FULL ARTICLE: It was hard for the leading candidates to acknowledge any serious blemishes in the current economic scene. That was left to others -- most notably former Arkansas governor Mike Huckabee, a populist preacher who has been gaining traction among religious conservatives and disaffected working people. He admonished his colleagues that people "hear Republicans on this stage talk about how great the economy is, and frankly when they hear that, they're going to probably reach for the dial."
He went on to say that "the people who handle the bags and make the beds at our hotels and serve the food, many of them are having to work two jobs" and still cannot afford college costs for their kids or health insurance for themselves. While the leading candidates preached the virtues of free trade, Huckabee said that Republicans have to address the dislocations caused by imports or "we're going to get our britches beat next year."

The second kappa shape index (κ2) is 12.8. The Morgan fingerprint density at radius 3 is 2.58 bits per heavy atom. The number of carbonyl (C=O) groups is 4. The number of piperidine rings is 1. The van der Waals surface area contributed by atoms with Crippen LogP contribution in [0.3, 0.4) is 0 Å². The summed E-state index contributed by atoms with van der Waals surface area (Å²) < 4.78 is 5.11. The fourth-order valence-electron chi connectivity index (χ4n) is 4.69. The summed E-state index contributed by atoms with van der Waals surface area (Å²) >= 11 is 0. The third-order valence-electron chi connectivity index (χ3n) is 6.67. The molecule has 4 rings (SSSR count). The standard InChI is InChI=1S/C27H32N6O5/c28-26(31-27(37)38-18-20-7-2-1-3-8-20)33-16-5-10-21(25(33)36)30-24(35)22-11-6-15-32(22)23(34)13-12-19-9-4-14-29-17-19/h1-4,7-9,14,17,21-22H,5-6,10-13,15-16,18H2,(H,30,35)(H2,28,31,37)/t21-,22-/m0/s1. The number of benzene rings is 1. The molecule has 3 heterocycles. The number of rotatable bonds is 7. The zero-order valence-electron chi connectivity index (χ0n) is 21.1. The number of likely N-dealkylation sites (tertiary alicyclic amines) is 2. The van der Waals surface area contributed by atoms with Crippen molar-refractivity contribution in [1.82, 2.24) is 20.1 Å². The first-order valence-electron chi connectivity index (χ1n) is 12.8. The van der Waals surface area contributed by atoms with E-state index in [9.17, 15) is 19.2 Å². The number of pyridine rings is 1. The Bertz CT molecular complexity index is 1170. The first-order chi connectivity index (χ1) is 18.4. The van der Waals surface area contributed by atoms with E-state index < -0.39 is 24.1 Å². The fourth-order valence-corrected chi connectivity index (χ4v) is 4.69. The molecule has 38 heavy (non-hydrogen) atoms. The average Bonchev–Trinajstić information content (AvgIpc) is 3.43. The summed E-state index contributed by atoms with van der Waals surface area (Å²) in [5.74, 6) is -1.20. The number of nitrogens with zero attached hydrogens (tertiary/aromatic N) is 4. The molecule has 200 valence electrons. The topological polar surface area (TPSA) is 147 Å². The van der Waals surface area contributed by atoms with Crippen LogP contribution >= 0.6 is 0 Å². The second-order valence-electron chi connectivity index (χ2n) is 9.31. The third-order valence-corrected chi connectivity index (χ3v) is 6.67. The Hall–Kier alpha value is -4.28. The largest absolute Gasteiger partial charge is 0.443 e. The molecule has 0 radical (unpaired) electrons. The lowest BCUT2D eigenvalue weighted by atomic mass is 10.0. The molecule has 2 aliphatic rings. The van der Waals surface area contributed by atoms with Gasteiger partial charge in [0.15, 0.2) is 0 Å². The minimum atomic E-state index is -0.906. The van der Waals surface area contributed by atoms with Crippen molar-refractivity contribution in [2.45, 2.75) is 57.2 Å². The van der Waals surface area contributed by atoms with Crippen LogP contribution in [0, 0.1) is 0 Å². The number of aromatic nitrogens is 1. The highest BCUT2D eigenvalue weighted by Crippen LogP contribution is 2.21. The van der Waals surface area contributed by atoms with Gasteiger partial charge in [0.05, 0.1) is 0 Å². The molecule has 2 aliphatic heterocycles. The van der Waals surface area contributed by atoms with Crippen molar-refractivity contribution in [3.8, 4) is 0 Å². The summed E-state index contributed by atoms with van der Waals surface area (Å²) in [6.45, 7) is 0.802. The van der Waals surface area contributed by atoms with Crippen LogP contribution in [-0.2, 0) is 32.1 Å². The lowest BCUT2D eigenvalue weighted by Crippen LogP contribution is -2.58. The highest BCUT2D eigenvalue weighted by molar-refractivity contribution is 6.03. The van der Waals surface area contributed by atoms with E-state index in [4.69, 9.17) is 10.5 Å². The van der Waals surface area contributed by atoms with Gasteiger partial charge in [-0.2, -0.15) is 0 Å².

When the topic turned to unions, it was Huckabee who suggested that they are likely to grow in size and influence because the gap between top executives' and workers' pay will "create a huge appetite" for protection of wages.
And when confronted with the question of Bush's veto of the children's health insurance bill, a veto that was supported by all the leading candidates, Huckabee demurred. After squirming a bit, he finally said, "I'm not absolutely certain that that's going to be the right way. . . . The political loss of that is going to be enormous."
That kind of candor -- and understanding -- would be welcome among others in the field.
October 11, 2007
Posted by Brett Harris at 10:49 AM